On 3-4 June, Australian Prime Minister Anthony Albanese made his first official visit to Vietnam, where he met with Prime Minister Phạm Minh Chính during the 50th anniversary of diplomatic relations between the two countries. USSC Foreign Policy and Defence Research Associate Sophie Mayo evaluates the outcomes of the bilateral leaders meeting and its broader implications for US-Australia engagement in the region.

What major themes and announcements emerged from the bilateral meeting?

The bilateral meeting was preceded by a visit to Hanoi just two weeks prior from Australia’s Special Envoy for Southeast Asia, Nicholas Moore, which gave some indication of what the focus of the leaders meeting would be. During his visit, the special envoy emphasised Australia’s economic diversification imperative and intention to “build strong, long-term, two-way investment relationships, for our shared interests and economic security.”

The official readout from the leaders meeting contained major announcements on trade and investment, clean energy, education, cultural and tourism ties. Several agreements were signed, including: $105 million in foreign aid for clean energy cooperation; the establishment of regular trade minister meetings; intelligence sharing on money laundering and terrorism financing; a $250m expansion of RMIT’s Ho Chi Minh City campus; 60 new scholarships at Western Sydney University; and two new air routes.

The trip was framed as a major step in Vietnam–Australia relations and can be placed in the broader context of the Albanese government’s efforts to rebuild Australia’s relations with Southeast Asia (more below). To that end, the partners announced their intention to elevate the relationship to a Comprehensive Strategic Partnership at pace.

In your view, what is the most interesting announcement and why?

For me, the most interesting announcement is the expansion of bilateral cooperation on climate, energy, and the environment. The headline here was $105m of Australian overseas development assistance to support Vietnam’s energy transformation through sustainable infrastructure planning, stimulating private investment in clean energy infrastructure and delivering technical assistance to develop Vietnam’s critical minerals sector. Given Prime Minister Albanese’s personal interest in climate change and decarbonisation, it came as little surprise that this was highlighted as a first order issue in the post-meeting media release. In my view, announcements on climate and clean energy are significant both for the value they bring to the Vietnamese and Australian economies, and the extent to which they may help to ease the ever-present tension of non-alignment in the context of US–China competition. This is achieved by thickening the relationship outside of the points at which it directly intersects with the United States and China.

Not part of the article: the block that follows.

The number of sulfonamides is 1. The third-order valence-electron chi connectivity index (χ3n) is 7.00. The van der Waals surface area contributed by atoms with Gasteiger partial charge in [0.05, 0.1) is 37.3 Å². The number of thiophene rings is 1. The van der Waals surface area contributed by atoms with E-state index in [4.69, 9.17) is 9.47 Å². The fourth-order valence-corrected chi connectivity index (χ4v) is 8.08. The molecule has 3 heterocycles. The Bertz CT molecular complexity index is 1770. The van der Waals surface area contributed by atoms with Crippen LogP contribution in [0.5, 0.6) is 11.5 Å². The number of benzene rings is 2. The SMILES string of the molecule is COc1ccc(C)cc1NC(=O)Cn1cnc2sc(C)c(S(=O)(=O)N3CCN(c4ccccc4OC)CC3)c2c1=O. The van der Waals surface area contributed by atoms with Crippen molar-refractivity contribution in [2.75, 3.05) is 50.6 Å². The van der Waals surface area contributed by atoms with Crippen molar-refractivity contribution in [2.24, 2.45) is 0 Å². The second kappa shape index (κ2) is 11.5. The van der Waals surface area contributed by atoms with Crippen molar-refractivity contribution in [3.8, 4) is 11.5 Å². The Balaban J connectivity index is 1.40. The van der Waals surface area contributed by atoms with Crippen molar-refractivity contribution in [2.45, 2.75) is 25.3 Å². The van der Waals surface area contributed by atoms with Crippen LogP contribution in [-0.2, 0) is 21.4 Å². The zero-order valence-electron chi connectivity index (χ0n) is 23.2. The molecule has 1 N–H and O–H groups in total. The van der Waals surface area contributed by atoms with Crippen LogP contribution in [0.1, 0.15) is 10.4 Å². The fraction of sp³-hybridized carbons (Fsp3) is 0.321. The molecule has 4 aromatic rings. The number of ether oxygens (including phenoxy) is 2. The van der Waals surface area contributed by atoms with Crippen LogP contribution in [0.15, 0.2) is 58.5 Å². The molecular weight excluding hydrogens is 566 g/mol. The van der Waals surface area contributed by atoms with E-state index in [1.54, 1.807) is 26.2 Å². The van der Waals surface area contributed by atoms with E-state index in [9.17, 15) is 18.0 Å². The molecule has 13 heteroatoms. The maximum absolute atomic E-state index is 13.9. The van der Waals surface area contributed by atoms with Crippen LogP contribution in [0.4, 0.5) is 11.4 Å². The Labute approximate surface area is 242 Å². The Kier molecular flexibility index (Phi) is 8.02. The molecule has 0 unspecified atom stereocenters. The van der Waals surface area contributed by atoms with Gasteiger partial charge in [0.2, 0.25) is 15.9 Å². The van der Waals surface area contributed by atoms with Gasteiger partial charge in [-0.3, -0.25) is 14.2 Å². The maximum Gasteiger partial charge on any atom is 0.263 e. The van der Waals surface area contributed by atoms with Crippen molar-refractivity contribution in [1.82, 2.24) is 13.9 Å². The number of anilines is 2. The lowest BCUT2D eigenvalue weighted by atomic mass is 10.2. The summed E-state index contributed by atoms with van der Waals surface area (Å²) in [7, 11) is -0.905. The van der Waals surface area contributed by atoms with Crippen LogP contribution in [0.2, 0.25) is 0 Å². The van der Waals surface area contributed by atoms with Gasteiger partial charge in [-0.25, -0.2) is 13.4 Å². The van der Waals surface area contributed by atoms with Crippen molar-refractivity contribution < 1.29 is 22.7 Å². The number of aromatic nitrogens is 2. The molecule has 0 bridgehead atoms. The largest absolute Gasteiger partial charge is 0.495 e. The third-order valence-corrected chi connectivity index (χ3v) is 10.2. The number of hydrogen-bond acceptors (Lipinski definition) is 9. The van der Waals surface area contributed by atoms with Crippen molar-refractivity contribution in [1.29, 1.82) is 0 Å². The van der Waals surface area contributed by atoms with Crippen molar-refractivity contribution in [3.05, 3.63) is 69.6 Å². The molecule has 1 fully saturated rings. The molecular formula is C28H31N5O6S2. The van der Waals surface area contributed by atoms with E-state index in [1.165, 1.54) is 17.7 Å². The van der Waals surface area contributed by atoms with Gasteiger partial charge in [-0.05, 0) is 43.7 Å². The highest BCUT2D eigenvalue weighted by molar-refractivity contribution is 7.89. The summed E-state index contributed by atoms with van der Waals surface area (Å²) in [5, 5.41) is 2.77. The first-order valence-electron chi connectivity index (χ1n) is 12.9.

Looking forward, I hope the energy transformation announcements that came out of this bilateral add momentum to the newly announced Australia–US Climate, Critical Minerals and Clean Energy Transformation Compact. There is a clear opportunity for Vietnam to play a significant role in the downstream processing – or refinement – of Australian critical minerals, a market currently largely dominated by China. These are essential not only as inputs to the development and production of clean energy technologies, but also to defence-related technologies.

What does this meeting and adjacent diplomatic activity signify about the state of Australia and US engagement in the region?

The bilateral meeting occurs within the context of a flurry of Australian diplomatic activity in Southeast Asia, and is further evidence of the Albanese government’s priority of strengthening key relationships with ASEAN nations. The meeting’s primary focus on expanding trade and investment opportunities is indicative of the Australian Government’s emphasis on economic diversification and intention to bolster Australia’s economic relevance to Vietnam and our Southeast Asian neighbours more broadly. This is especially important ahead of the release of the Australian Government’s 2040 Southeast Asia Economic Strategy.

The Australian Prime Minister’s visit to Hanoi followed a keynote speech at the Shangri-La Dialogue. In his remarks at Shangri-La, the prime minister noted that trade, dialogue, rules and people-to-people connections between Australia and Southeast Asian nations are directly linked to the preservation of peace and security. He also emphasised Southeast Asia’s primary role in driving both global economic growth and the energy transition, stating that Australia will continue to build on our contribution to the region.

For the United States’ part, Secretary of Defense Lloyd Austin also travelled to Singapore to attend the Shangri-La Dialogue and additionally met with Japanese Minister for Defense, Hamada Yasukazu, in Tokyo to discuss security cooperation, followed by a trip to India to mark the conclusion of a new roadmap for US–India Defence Industrial Cooperation. Collectively, these engagements are a positive indication of both Australia and the United States’ continued focus on the region.